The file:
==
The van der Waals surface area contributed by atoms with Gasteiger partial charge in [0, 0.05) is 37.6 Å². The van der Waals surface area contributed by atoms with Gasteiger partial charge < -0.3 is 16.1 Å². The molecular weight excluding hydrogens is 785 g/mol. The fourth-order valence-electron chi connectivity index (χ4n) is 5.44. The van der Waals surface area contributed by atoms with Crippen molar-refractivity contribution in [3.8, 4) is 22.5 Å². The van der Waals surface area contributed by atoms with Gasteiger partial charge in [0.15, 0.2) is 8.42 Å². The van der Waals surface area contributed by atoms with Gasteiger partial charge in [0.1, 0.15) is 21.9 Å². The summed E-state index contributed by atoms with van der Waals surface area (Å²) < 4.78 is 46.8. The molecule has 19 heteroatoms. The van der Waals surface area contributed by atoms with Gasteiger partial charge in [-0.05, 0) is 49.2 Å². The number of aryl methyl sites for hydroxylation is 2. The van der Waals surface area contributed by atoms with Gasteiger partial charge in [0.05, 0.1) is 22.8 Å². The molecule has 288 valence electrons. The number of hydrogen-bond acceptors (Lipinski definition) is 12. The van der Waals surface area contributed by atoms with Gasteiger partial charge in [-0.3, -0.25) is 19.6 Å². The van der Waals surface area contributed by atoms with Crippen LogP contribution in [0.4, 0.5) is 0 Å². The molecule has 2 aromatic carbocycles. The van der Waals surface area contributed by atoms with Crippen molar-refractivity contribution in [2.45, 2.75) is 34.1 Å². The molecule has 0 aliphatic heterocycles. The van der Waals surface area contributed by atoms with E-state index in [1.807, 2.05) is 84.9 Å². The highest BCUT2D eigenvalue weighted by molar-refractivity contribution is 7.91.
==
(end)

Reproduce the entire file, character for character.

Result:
The van der Waals surface area contributed by atoms with Gasteiger partial charge in [0, 0.05) is 37.6 Å². The van der Waals surface area contributed by atoms with Gasteiger partial charge < -0.3 is 16.1 Å². The molecular weight excluding hydrogens is 785 g/mol. The fourth-order valence-electron chi connectivity index (χ4n) is 5.44. The van der Waals surface area contributed by atoms with Crippen molar-refractivity contribution in [3.8, 4) is 22.5 Å². The van der Waals surface area contributed by atoms with Gasteiger partial charge in [0.15, 0.2) is 8.42 Å². The van der Waals surface area contributed by atoms with Gasteiger partial charge in [0.1, 0.15) is 21.9 Å². The summed E-state index contributed by atoms with van der Waals surface area (Å²) < 4.78 is 46.8. The molecule has 19 heteroatoms. The van der Waals surface area contributed by atoms with Gasteiger partial charge in [-0.05, 0) is 49.2 Å². The number of aryl methyl sites for hydroxylation is 2. The van der Waals surface area contributed by atoms with Gasteiger partial charge in [0.05, 0.1) is 22.8 Å². The molecule has 288 valence electrons. The number of hydrogen-bond acceptors (Lipinski definition) is 12. The van der Waals surface area contributed by atoms with Gasteiger partial charge in [-0.3, -0.25) is 19.6 Å². The van der Waals surface area contributed by atoms with Crippen LogP contribution in [0.4, 0.5) is 0 Å². The molecule has 2 aromatic carbocycles. The van der Waals surface area contributed by atoms with Crippen molar-refractivity contribution in [2.45, 2.75) is 34.1 Å². The molecule has 0 aliphatic heterocycles. The van der Waals surface area contributed by atoms with E-state index in [1.807, 2.05) is 84.9 Å². The highest BCUT2D eigenvalue weighted by molar-refractivity contribution is 7.91.